Psoriasis is a difficult disease to treat. There are many topical and oral medications available. None of them can reliably clear the disease for long periods of time. Topical medications are safe when used appropriately. They are moderately effective and are best used in a rotational manner to avoid side effects. Many patients become discouraged with the time involved to apply creams and ointments. Patient’s often just give up and apply emollients. Applying topical medications once or twice a day over a wide area is inconvenient. Systemic medications should be considered for these patients.
All systemic medications have potential serious side effects. The patient and physician must weigh the risks and benefits of oral and subcutaneous delivered treatment.
There are several options for topical treatment. Topical medications work best when thick scale is removed first. This can be accomplished by soaking and removing scale or with salicylic acid preparations such as Keralyt.
Exposure to sunlight may be all that is necessary for the lucky patient who responds to ultraviolet light. Light therapy is available in many dermatologists offices. Patient’s often find it difficult to comply with the many office visits that are required. Home ultraviolet light machines are available and may be considered.
Tar Ointment has been used to treat psoriasis for over 100 years. This medication is available in the drug store without a prescription. There are many different brand names available. Some patients respond others do not. Tar and light therapy was the cornerstone of hospitalized treatment for many years. Patient’s were typically hospitalized for 3 weeks and most cleared. The practice of hospitalizing patient’s for this treatment was stopped because of the high cost involved.
Topical steroids are now the most commonly used treatment. These medications give very gratifying results initially but seemed to lose their effectiveness with repeated cycles of application. Treated areas may develop atrophy with long-term repetitive treatment. Clobetasol, the most potent topical steroid ever developed, is the topical steroid of first choice for most dermatologist. Clobetasol is available and creams, ointments, sprays, foams and lotions. The medication is applied once or twice a day for 7-30 days and then stopped. Care must be taken not to apply clobetasol to the face, under the arms, in the groin or around the anal area. Atrophy can develop rapidly in these areas. The longer the rest Off this medicine to better. Scalp psoriasis responds to clobetasol sprays, lotions, foams and shampoos.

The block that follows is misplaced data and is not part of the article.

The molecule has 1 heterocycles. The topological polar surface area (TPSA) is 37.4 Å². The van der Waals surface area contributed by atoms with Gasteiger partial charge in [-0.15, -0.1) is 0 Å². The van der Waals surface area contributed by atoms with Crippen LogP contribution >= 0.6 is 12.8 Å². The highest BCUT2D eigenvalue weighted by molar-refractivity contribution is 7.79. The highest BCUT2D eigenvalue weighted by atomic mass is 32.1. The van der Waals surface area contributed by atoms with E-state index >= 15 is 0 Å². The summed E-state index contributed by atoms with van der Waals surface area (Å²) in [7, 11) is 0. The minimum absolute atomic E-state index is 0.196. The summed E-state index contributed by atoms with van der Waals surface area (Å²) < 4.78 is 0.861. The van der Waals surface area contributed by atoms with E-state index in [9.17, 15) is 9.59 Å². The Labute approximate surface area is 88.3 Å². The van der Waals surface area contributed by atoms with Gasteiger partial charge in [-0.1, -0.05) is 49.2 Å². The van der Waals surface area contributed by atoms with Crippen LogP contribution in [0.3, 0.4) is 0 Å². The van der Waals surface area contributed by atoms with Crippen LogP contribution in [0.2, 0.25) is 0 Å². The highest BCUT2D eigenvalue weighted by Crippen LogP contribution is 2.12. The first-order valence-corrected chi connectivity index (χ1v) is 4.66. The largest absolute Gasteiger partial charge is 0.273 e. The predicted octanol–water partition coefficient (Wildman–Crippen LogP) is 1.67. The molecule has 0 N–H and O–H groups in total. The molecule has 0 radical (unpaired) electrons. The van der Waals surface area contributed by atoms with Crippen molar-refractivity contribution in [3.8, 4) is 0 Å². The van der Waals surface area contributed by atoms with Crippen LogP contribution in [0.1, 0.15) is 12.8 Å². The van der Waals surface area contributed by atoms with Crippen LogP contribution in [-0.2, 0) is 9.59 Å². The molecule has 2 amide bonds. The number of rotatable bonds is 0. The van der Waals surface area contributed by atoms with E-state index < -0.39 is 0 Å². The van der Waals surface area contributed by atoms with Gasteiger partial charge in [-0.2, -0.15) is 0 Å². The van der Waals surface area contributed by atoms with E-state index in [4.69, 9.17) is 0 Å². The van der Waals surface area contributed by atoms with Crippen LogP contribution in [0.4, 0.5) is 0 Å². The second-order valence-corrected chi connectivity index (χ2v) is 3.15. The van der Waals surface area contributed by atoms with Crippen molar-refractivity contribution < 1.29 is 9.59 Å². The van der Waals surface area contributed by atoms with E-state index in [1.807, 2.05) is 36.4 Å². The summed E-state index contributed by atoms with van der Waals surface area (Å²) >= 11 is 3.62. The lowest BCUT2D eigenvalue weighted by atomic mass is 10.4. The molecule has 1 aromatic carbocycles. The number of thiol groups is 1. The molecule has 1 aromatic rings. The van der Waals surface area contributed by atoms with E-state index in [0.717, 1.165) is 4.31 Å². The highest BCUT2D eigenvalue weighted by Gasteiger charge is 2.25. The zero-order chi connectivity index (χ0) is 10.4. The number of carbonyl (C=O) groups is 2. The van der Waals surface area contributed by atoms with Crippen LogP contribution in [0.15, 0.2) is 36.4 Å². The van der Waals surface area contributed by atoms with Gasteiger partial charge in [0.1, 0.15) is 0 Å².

Vitamin D. derivatives such as Dovonex and Vectical are safe, moderately effective topical medications that can be used as monotherapy or in combination with strong topical steroids. A typical program would be to apply Vectical twice each day during the week and a clobetasol preparation twice a day on Saturday and Sunday.
The emollients are an important part of treatment. Many patients will use these preparations as their only treatment. Heavy emollients such as Aquaphor for may be particularly soothing and effective. Patients with hand psoriasis report that these heavy emollients are quite comforting.
Anthralin and tazarotene have been used with some success. Anthralin stains and is messy. This medication is prescribed infrequently. Tazarotene is moderately effective but potentially irritating and is also now infrequently prescribed.
Methotrexate and cyclosporine are very effective oral medications. They are effective for all forms of psoriasis and psoriatic arthritis. They both the potential for causing serious side effects and many dermatologists do not feel comfortable using these drugs.
The new biologic agents are relatively safe, convenient and effective. They are delivered with auto injections by the patient. Enbrel, Humira and Stelara are 3 commonly prescribed biologic drugs. These medications cost over $20,000 a year.